“We’re looking for someone that’s a little more… universal.”
This line — uttered by James Urbaniak’s character Fisher in Jennifer Phang and Jacqueline Kim’s new science fiction film Advantageous — hit me like a punch to the sternum.
Body transformation and body switching is a staple of science fiction, featured in movies like Face-Off, Xchange, and most recently Self/less. In most of these films, body switching is treated as a convenient plot device for wacky hijinx to ensue, typically devoid of serious consideration of race and gender politics.
In Advantageous, however, screenwriters Jennifer Phang and Jacqueline Kim (who also stars in the movie) offer a refreshing and long overdue take on the body switching concept. Informed, perhaps, by Phang and Kim’s own identities as women of colour, Advantageous focuses specifically on the ramifications of body switching technology on race, gender, and interpersonal identity. The resulting film is a deeply emotional exploration of one woman’s love for her daughter and, to my knowledge, one of the first Asian American feminist science fiction films in history.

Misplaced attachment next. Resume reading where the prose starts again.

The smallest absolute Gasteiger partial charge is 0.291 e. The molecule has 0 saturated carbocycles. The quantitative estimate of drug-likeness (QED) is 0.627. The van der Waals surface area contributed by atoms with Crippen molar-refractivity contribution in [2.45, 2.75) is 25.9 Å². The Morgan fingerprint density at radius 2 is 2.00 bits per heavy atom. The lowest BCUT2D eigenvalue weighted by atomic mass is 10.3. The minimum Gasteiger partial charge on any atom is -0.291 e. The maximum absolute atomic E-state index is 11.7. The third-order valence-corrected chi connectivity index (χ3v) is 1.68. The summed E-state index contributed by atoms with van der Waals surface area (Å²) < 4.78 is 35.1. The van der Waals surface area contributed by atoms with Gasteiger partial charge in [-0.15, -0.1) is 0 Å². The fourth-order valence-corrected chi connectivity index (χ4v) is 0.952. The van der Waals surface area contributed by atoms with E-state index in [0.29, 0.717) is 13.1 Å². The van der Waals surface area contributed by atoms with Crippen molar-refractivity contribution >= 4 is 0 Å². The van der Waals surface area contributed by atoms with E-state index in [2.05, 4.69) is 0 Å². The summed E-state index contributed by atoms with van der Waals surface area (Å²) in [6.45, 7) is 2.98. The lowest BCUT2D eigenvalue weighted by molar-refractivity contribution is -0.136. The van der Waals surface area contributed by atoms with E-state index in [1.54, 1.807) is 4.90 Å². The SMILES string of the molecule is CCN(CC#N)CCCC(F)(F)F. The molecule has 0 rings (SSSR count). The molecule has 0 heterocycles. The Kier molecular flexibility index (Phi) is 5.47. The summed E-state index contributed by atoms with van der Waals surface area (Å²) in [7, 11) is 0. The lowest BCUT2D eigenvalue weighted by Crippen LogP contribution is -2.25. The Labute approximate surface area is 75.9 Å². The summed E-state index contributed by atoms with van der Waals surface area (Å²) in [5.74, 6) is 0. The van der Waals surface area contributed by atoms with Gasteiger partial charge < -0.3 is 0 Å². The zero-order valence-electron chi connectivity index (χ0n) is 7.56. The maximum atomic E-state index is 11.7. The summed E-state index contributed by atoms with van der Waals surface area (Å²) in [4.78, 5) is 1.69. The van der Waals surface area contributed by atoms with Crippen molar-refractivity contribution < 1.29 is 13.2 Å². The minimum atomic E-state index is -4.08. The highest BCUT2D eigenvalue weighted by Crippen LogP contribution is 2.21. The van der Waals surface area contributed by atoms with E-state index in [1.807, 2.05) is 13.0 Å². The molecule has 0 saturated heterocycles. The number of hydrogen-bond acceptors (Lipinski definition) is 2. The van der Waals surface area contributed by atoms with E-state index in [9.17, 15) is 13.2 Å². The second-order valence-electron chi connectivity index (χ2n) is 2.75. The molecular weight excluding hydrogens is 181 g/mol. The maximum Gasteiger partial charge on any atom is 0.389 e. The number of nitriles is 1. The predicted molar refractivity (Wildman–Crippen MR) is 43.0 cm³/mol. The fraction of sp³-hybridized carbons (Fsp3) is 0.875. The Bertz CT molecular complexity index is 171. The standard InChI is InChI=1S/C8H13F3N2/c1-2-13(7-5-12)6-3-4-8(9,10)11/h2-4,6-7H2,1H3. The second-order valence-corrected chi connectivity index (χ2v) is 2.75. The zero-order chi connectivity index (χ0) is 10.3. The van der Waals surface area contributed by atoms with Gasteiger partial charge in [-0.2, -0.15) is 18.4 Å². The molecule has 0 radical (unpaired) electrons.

The following post contains spoilers.
Like all great science fiction, Advantageous builds a detailed world for its characters to inhabit — one that is simultaneously foreign yet still recognizable when compared to our own. Like much of my favourite science fiction, Advantageous offers hints at the world events that have influenced global politics, while rejecting any need to provide pedantically detailed explanations of these events to the audience. Instead, these world events simply “are” for the characters, and so simply “are” for the viewer.
In contrast to the post-racial world that typifies most mainstream science fiction, the world of Advantageous is not only one where race and gender exists, but one where racism, sexism and classism profoundly impacts daily life. Advantageous is set in a near-future metropolis. Despite the seemingly utopic urban cityscape, social and political ills remain and are distinctly racialized and genderized. Terrorism plagues the city’s inhabitants, resulting in an omnipresent police drone patrol of the skies. Poverty has driven a significant number of children into prostitution. Biological devastation has rendered most women infertile, which has caused a backward regression for feminism. Women no longer “lean in”; instead, the women of Advantageous increasingly view themselves as belonging at home where they must focus on reproduction and child-rearing.